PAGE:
When we think of XXXX and we wonder, ‘Why?’ Think of her incredible courage in the face of a suffering that none of us can comprehend. Remember her incredible determination to press through physical and emotional pain to bless and befriend others, often consoling and comforting us in far less serious circumstances. Remember her lack of complaint, her incredible intellect and her sharp humour. Remember her with empathy and admiration. Hope may not be found in answers to human questions, but it can be seen in divine compassion, a compassion that XXXX is now receiving in the presence of a Holy God and the compassion we can share with each other in His name.

Whist it is clearly a wrong act in itself, God is not offended by those who wish to take their own life. Indeed they were his friends who received compassion and understanding from his hands. Arthur Guiderman wrote, “When life is woe and hope is dumb, the world says ‘go’ and the grave says ‘come’”. Moses in Numbers 11:15 calls out; “Put me to death right now!” Elijah prays in 1 Kings 19:4, “I have had enough, Lord, take my life”. Jonah (Jonah 2: 8/9) said, “It would be better for me to die than live, I am angry enough to die”. In Matthew 27:5 Jesus is touched by the death of one of his dearest companions and in Acts 16:27 Paul intervenes when the Philippian jailer is just about to take his own life.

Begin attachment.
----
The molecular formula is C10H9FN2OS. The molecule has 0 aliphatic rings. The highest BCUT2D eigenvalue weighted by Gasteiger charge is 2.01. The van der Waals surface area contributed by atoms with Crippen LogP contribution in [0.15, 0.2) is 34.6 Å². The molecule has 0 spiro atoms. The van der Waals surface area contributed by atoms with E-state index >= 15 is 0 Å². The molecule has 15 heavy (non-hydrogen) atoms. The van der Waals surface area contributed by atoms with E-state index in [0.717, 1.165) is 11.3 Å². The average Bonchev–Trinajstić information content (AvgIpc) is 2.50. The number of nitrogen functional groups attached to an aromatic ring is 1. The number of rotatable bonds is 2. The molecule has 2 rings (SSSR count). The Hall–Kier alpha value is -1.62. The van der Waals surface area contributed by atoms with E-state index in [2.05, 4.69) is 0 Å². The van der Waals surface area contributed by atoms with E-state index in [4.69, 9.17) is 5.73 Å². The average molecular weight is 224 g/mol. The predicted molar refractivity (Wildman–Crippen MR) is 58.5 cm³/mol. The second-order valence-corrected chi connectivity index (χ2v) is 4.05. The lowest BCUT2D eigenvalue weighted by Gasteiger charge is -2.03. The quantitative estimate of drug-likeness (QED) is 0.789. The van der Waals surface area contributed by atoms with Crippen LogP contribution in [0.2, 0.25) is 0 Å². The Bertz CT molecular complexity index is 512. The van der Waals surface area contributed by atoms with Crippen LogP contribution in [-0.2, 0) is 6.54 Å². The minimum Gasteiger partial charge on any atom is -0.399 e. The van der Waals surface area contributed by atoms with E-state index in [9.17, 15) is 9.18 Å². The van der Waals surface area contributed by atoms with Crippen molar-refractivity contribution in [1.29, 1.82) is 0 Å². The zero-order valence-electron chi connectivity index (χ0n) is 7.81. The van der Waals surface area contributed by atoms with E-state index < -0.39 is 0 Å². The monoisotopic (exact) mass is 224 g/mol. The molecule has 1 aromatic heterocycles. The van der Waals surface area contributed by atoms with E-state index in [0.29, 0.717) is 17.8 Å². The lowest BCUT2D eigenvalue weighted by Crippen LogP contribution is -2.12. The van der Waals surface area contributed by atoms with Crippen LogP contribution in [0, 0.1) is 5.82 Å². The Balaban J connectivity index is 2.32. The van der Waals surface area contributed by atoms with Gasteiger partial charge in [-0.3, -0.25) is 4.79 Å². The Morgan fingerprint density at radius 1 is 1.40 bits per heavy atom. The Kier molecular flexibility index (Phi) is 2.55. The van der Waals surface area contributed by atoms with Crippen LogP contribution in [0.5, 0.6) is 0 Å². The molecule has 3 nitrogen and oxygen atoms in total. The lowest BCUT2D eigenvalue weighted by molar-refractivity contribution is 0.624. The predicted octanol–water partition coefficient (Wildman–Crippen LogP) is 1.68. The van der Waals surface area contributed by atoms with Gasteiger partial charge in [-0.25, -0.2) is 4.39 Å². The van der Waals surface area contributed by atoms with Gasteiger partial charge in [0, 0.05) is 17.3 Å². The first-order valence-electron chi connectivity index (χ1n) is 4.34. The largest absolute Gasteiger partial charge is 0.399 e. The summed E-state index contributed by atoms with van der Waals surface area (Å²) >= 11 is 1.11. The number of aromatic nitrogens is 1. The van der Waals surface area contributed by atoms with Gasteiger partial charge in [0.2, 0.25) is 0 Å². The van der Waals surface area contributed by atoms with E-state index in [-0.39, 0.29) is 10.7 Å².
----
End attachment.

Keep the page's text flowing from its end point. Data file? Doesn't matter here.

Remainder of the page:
Why is this significant to us today? Edgar Allen Poe said, “Even in the grave, all is not lost.” You see God is ultimately sovereign over death, therefore Ann Frank and not Cicero are proved right: hope is the birthplace of life but life is not the final resting place of hope.

When Jesus’ life was taken on the Cross, it appeared that all hope was lost. Those who had followed him into Jerusalem wept for him, his mother wept for him, his disciples wept for him. No doubt they asked similar questions in their grief to us in ours: What was our last meeting like? Could I have done anything different? Why did this happen? Then in Matthew 28:9 Jesus rises from death and hope is restored, “Greetings!” He said, “Do not be afraid!” On The Emmaus Road he consoled and walked alongside two friends, who like us, were lost in their grief. But then he revealed himself to them as a hope beyond life.

In Jesus, God demonstrated his mastery over death. In John 11:25, Jesus said of himself, “I am the resurrection and the life.” This new hope meant that all those who put their hope in him would join him beyond this world of mourning, in that new world of worship. All sin, committed at the beginning, middle or even at the very end of our lives would be forgiven and covered by his sacrificial blood.

William Cowper (1731-1800), my favourite Christian poet, attempted to take his own life several times. After recovering from the last attempt he penned, ‘There is a fountain filled with blood.’

"There is a fountain filled with blood drawn from Immanuel's veins And sinners plunged beneath that flood Lose all their guilty stains For since by faith I saw the stream Thy flowing wounds supply Redeeming love has been my theme and shall be till I die."

I shall miss XXXX a great deal. But I have a hope that one day I shall also be where she is, because she also shared in a hope that is not constrained by death.

Lord have mercy upon us all.
Amen
Will Van Der Hart, 07/04/2013